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#WriteCBC tip and task from Joanna Lee

BY Katie Smart
3rd Feb 2022

Welcome to our February edition of #WriteCBC, our monthly Twitter competition. I hope you’re ready to be inspired by our latest writing challenge! If you haven’t taken part in a #WriteCBC competition before, we’re excited to welcome you to our writing community – and you can quickly get up to speed by reading this blog with information about how to play. It’s a lot of fun, and you might just win a free place on one of our six-week online writing courses.

To celebrate our newest six-week online course, Writing Poetry, which has exclusive teaching videos, resources and tasks from award-winning poet Anthony Anaxagorou, this writing challenge asks you to turn your hand to writing a tweet-length poem.

This month’s special guest is the wonderful Joanna Lee. Joanna joined Curtis Brown in 2019, and currently works alongside Karolina Sutton on her brilliant list of authors. Joanna has a background in literary publishing, and previously worked at Faber. She is also critic on the Ledbury Emerging Poetry Critics scheme, and has reviewed poetry for many publications including the GuardianThe White Review and The Poetry Review.

Joanna's tip:

Perhaps more so than in any other form of writing, poetry makes each word work really hard. Consider how your poetry plays with the stability of language to invite your reader to take part in an emotional experience.

More advice from Joanna...

One of the magical things about poetry is its capacity to make us consider how unreliable the language we use everyday is: we pay attention to the physicality of language, the shape of its sounds, the echoes and resonances between certain words, the way that assemblages of language appear on the page. Poems shift through time and meaning in a way that is utterly unique.

I’ve been reading Jack Underwood’s latest collection, A Year in the New Life, recently, which places uncertainty at the very fore. His essay in The Poetry Review too states that ‘poems use language so unstably they remind us that the concept of meaning in the universe belongs only to us, and not, in fact, to the universe itself.’ I love this! Great poetry is brilliantly, joyfully non-didactic, invites a reader to join in the act of meaning-making through the reading experience itself. The way that we interact with literature, with language, is inflected by our personal libraries and life experiences.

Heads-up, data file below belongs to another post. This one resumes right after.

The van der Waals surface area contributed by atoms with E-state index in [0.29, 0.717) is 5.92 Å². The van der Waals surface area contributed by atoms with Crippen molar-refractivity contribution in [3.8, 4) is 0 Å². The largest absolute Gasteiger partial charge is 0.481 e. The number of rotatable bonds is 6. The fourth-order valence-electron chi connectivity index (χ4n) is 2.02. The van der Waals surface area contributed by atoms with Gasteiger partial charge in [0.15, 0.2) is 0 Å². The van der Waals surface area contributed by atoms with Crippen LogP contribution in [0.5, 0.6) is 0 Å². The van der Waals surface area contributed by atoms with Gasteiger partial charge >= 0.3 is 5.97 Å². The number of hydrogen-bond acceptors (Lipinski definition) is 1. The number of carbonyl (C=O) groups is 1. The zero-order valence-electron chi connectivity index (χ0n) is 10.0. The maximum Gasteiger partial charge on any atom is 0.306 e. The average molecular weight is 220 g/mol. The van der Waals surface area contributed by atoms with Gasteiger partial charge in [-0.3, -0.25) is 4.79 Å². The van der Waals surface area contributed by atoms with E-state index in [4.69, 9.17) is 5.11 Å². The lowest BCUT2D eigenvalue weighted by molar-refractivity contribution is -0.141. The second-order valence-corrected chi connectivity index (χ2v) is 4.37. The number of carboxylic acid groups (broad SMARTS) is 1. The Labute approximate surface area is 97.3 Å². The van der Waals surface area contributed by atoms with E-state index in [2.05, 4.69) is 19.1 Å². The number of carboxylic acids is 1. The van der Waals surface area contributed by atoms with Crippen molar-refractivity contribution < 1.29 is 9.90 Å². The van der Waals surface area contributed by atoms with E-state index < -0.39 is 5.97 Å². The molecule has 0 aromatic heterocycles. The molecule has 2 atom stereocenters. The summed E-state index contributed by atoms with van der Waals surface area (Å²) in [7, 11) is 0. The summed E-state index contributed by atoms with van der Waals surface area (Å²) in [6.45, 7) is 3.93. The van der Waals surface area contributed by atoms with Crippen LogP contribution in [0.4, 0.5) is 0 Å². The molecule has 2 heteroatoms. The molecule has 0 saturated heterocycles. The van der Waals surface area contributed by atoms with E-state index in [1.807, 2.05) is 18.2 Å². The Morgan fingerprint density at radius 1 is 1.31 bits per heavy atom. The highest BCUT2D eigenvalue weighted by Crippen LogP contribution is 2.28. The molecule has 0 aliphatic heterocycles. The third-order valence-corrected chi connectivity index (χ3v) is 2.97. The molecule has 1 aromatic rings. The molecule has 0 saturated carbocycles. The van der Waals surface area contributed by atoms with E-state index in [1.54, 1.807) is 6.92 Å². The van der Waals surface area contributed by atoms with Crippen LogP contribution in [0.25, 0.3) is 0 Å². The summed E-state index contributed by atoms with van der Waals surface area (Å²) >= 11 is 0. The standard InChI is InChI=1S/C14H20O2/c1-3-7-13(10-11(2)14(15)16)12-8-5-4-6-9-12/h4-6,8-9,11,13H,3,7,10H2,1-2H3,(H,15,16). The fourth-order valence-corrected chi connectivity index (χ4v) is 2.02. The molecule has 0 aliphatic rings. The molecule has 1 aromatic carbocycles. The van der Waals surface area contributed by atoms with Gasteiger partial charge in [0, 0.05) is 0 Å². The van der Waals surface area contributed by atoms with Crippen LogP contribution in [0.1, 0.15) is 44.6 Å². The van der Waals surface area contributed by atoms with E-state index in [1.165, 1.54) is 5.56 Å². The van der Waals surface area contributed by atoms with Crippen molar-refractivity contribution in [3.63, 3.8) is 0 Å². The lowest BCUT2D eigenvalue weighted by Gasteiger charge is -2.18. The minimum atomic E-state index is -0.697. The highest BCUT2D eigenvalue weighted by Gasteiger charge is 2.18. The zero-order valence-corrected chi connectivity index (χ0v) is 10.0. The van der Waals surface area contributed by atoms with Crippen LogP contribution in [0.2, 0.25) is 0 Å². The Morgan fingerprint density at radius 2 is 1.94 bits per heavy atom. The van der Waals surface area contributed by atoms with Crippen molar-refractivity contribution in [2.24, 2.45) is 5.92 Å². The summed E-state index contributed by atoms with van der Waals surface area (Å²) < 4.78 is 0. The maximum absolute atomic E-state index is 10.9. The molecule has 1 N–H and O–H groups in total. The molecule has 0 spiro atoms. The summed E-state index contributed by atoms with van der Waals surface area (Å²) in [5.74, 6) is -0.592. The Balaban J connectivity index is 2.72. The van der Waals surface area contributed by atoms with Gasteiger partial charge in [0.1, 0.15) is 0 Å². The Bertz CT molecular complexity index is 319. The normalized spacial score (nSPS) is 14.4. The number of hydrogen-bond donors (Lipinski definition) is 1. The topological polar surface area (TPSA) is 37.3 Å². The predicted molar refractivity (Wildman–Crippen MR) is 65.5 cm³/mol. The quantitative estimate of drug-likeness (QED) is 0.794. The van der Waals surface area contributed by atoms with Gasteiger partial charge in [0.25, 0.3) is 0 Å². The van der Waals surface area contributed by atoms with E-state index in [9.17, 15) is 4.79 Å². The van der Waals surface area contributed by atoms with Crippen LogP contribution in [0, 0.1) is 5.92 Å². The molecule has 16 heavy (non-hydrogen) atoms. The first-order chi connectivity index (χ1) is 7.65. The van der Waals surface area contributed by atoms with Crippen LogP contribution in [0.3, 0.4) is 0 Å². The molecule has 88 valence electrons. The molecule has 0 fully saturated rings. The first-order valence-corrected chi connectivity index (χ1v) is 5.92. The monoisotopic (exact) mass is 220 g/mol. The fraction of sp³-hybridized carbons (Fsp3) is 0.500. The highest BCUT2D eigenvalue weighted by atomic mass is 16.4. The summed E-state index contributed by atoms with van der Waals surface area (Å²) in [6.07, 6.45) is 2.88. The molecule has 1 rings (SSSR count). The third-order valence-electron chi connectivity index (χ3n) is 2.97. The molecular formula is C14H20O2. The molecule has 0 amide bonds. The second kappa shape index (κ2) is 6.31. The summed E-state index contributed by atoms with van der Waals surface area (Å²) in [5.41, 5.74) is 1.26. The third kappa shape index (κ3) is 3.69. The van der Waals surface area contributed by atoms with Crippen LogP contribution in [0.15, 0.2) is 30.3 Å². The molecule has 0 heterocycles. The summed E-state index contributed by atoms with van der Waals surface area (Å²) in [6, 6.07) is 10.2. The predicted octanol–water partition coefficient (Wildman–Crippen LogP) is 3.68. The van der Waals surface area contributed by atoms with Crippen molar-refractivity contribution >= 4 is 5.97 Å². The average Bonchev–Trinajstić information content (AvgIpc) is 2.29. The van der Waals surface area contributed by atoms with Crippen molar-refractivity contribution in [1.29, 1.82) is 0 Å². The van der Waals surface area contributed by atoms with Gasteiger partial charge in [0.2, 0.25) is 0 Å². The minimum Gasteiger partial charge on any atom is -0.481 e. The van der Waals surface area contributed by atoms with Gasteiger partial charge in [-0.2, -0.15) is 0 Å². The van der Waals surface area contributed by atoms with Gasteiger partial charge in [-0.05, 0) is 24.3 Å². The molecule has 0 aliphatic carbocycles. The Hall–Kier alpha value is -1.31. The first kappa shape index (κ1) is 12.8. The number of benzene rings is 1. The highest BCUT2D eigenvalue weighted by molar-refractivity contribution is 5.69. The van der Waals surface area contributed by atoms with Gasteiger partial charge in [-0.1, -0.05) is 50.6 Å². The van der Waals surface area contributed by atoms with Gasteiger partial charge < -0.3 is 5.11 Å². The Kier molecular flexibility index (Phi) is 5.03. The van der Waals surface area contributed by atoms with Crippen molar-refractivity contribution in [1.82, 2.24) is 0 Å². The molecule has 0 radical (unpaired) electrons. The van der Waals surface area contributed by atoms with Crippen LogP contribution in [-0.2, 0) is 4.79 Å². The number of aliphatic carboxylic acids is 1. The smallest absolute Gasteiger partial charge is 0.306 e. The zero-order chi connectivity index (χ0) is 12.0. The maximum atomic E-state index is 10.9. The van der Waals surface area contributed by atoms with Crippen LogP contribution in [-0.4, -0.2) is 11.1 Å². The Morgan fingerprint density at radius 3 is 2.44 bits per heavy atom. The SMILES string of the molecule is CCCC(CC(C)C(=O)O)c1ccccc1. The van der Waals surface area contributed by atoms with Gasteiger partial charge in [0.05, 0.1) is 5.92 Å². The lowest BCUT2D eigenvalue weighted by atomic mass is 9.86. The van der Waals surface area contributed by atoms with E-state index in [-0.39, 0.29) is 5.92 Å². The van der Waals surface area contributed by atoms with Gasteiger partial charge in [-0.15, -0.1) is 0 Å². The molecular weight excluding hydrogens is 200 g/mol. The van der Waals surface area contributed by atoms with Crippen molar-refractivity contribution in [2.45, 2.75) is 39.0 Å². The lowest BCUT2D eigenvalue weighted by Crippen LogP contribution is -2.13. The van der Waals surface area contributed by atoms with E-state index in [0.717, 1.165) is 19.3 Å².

With this in mind, consider these lines from Nuar Alsadir’sFourth Person Singular:

Within: a chattering of girls who talk & talk, starling

murmuration of mathematical chaos across my sky –

The poem begins by saying ‘The door to my interior was propped open and a fly / buzzed in’, situating us in the speaker’s mental interior. From here, consider what kind of image or atmosphere you take away from ‘a chattering’, the description of a group of girls (and how reliable are these ‘girls’ anyway?) as ‘starling / murmuration of mathematical chaos’ (‘murmuration’ feels particularly neat here as it suggests a flock, and the sense of low-level chatter), the way that they intrude ‘across my sky’. How does this passage interact with language? How does it make you feel?

Joanna's task:

Write a tweet-length poem that evokes a specific feeling. Write your way towards an emotion without using any words or images typically associated with it. Remember, you can be experimental and playful.

Start by thinking of a memory that features your chosen emotion: what characteristics spring to mind that feel less obvious? How can you invoke that emotion or involve the reader in the experience, rather than just telling them about it? Use sound, line-breaks and punctuation to upturn familiar language. Placing words together that you wouldn’t usually expect to see can lead to some really fresh, exciting new atmospheres!

Have fun with this challenge, poetry is expressive and playful and naturally lends itself as a form for exploring emotions. Join in the fun on Twitter (@cbcreative), we can't wait to read your poems.


This month’s winner is… Alexandra Morton @mortonae

Marmalade sun spreads candied
over the bed,
still unmade.

The road to hell
was not paved
with last-minute

We eke out
leftover fried rice
and hours
to stay the week.

Make the minutes
slow and sticky,
because when Monday comes
things will be

We loved the way Alexandra represented the longing to stretch something out, to make the moment last in the face of the creeping dread of whatever awaits the speaker on Monday. She grounds the poem perfectly in reality with quotidian imagery of marmalade, vacuums and leftovers. The imagery of the 'leftover fried rice' in the third stanza which extends to the 'slow and sticky' minutes in the fourth stanza is particularly powerful and explores the familiar feeling of counting out the minutes in a fresh and original way.

Congratulations! Alexandra has won a free place on the six-week creative-writing course of her choice.

Well done to our runners-up!

Ralph Dartford @Dartford and @CorrineLeith both win a £50 discount to be used on the six-week creative writing course of their choice.

Please email cbccourses@curtisbrown.co.uk to claim your prize!

If you want to investigate and play with poems further, why not join our Writing Poetry course?